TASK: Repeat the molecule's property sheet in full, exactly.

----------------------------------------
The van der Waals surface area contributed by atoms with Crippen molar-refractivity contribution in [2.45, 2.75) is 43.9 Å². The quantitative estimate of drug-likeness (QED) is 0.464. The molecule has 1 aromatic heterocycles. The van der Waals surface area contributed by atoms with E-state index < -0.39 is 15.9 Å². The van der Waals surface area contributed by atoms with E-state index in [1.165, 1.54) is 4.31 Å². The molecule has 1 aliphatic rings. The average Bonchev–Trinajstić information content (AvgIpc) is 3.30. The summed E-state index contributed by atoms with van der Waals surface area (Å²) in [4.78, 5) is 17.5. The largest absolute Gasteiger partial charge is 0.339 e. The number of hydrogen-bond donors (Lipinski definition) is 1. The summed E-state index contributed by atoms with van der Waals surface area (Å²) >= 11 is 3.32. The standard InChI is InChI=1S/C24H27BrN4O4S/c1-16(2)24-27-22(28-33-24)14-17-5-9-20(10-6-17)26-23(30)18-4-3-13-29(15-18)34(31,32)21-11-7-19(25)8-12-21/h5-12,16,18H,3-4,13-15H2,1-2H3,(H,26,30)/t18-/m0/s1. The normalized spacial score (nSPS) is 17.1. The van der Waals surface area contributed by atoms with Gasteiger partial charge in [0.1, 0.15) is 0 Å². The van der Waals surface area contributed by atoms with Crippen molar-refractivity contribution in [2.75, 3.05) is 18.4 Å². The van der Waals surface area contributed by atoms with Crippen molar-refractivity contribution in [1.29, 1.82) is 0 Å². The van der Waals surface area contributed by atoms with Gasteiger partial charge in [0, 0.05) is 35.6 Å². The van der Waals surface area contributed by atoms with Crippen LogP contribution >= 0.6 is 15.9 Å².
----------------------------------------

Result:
The van der Waals surface area contributed by atoms with Crippen molar-refractivity contribution in [2.45, 2.75) is 43.9 Å². The quantitative estimate of drug-likeness (QED) is 0.464. The molecule has 1 aromatic heterocycles. The van der Waals surface area contributed by atoms with E-state index < -0.39 is 15.9 Å². The van der Waals surface area contributed by atoms with E-state index in [1.165, 1.54) is 4.31 Å². The molecule has 1 aliphatic rings. The average Bonchev–Trinajstić information content (AvgIpc) is 3.30. The summed E-state index contributed by atoms with van der Waals surface area (Å²) in [4.78, 5) is 17.5. The largest absolute Gasteiger partial charge is 0.339 e. The number of hydrogen-bond donors (Lipinski definition) is 1. The summed E-state index contributed by atoms with van der Waals surface area (Å²) >= 11 is 3.32. The standard InChI is InChI=1S/C24H27BrN4O4S/c1-16(2)24-27-22(28-33-24)14-17-5-9-20(10-6-17)26-23(30)18-4-3-13-29(15-18)34(31,32)21-11-7-19(25)8-12-21/h5-12,16,18H,3-4,13-15H2,1-2H3,(H,26,30)/t18-/m0/s1. The normalized spacial score (nSPS) is 17.1. The van der Waals surface area contributed by atoms with Gasteiger partial charge in [0.1, 0.15) is 0 Å². The van der Waals surface area contributed by atoms with Crippen molar-refractivity contribution in [2.75, 3.05) is 18.4 Å². The van der Waals surface area contributed by atoms with Crippen molar-refractivity contribution in [1.29, 1.82) is 0 Å². The van der Waals surface area contributed by atoms with Gasteiger partial charge in [0, 0.05) is 35.6 Å². The van der Waals surface area contributed by atoms with Crippen LogP contribution >= 0.6 is 15.9 Å².